Such offline replay gives us a lower bound on the deployment cost in case the alternative policy was instead in charge. This means that even after deploying the robot with only one policy, we now have some information about all other policies that can be used to inform bandit-like selection. To accommodate the new lower bound costs of policies computed with offline replay into a bandit-like selection procedure, we propose the Constrained UCB bandit equation as follows.

\[\pi^{k+1} = \argmin_{\pi \in \mathcal{P}} \Bigg[\max \Bigg( C^{\text{lb}}_k(\pi), \bar{C}_k(\pi) - c\sqrt{\cfrac{\ln{k}}{n_k(\pi)}} \,\Bigg)\Bigg]\]

where $C^{\text{lb}}_k(\pi)$ is the lower bound on the deployment cost of a policy $\pi$ computed using offline alt-policy replay. Our Constrained UCB bandit policy selection with offline alt-policy replay is illustrated in the figure below.

Overview of Policy Selection with Offline Alt-Policy Replay​

This procedure runs as follows. Before a navigation trial, the robot selects one of the policies and uses it to navigate to the goal. ​

Navigation Trial: The robot has selected the policy LSPOffice which was trained in similar office environments and navigates to the goal location with this policy.​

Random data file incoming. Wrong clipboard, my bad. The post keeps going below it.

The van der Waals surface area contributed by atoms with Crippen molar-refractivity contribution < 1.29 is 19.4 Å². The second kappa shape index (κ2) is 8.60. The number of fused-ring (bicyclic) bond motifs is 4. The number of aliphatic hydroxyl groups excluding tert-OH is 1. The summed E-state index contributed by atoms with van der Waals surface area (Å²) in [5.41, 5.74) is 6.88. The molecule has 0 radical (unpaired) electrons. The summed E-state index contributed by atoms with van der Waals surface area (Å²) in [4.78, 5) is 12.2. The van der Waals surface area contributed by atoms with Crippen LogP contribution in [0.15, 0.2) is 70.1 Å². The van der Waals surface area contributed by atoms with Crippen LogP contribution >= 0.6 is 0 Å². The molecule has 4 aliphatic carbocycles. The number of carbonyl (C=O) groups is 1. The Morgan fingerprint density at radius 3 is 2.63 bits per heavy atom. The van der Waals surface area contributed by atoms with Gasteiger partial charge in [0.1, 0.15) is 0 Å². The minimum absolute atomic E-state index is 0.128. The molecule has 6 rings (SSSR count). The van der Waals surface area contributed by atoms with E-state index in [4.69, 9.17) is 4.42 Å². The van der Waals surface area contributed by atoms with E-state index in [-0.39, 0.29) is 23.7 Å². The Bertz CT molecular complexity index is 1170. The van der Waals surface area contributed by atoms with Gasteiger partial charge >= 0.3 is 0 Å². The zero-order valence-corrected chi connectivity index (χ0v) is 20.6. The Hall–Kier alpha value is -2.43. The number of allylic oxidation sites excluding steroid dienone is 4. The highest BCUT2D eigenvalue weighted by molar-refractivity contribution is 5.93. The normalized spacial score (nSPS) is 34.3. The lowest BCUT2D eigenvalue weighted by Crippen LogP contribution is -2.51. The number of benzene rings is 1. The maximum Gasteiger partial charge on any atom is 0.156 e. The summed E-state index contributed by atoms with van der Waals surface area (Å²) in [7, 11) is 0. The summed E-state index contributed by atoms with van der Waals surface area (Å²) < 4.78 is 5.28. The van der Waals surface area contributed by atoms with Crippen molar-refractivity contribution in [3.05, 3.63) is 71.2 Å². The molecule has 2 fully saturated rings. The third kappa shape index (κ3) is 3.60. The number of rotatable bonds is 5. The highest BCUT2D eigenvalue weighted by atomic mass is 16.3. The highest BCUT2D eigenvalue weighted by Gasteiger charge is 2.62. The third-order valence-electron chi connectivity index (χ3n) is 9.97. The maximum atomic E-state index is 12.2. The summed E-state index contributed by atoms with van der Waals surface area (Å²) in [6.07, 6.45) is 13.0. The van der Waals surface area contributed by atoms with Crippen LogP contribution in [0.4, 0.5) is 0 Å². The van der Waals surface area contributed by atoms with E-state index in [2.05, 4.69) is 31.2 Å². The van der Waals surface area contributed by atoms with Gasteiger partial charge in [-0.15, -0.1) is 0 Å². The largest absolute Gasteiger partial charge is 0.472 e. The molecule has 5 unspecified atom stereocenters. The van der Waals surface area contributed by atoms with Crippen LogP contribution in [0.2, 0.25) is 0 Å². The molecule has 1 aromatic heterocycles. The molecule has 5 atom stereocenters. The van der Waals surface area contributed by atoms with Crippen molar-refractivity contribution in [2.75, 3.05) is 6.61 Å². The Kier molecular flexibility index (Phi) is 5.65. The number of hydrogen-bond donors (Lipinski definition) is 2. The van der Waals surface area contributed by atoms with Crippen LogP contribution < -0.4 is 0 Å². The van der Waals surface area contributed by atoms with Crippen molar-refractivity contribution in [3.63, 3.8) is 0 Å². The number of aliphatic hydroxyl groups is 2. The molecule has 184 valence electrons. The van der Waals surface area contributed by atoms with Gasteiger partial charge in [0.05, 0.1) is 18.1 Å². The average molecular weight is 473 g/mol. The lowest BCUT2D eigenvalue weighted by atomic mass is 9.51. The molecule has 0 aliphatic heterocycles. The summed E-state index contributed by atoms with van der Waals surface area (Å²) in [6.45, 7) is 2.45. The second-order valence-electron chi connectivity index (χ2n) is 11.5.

After the trial is complete, our offline alt-policy replay approach uses the partial map and images collected during the trial to compute lower bounds on the performance of other alternative policies without deploying.​

Offline Alt-Policy Replay: After the trial is complete, the robot uses the partial map and the images collected during the trial to replay a different policy LSPMaze. This policy was trained in maze environments and unsurprisingly performs poorly during offline replay. The lower bound costs are also shown in the figure for reference.​

Navigation costs from deployment and lower bound costs from offline alt-policy replay are used by our Constrained UCB bandit policy selection algorithm to pick a policy for the next trial. This process is repeated for multiple trials and the robot keeps picking the most promising policy for every trial.​

Not all planning approaches are suitable for offline replay

Scrutinizing alternative behavior to determine the lower bound cost needed for selection via our constrained UCB bandit algorithm requires that we can perform offline alt-policy replay of robot behavior under an alternative policy without actually deploying the robot. In general, replaying a policy offline requires an ability to generate observations from poses the robot may not have visited, which for many learning-informed planning strategies in this domain will not accurately reflect how the policy would have behaved if it had been in control of the robot.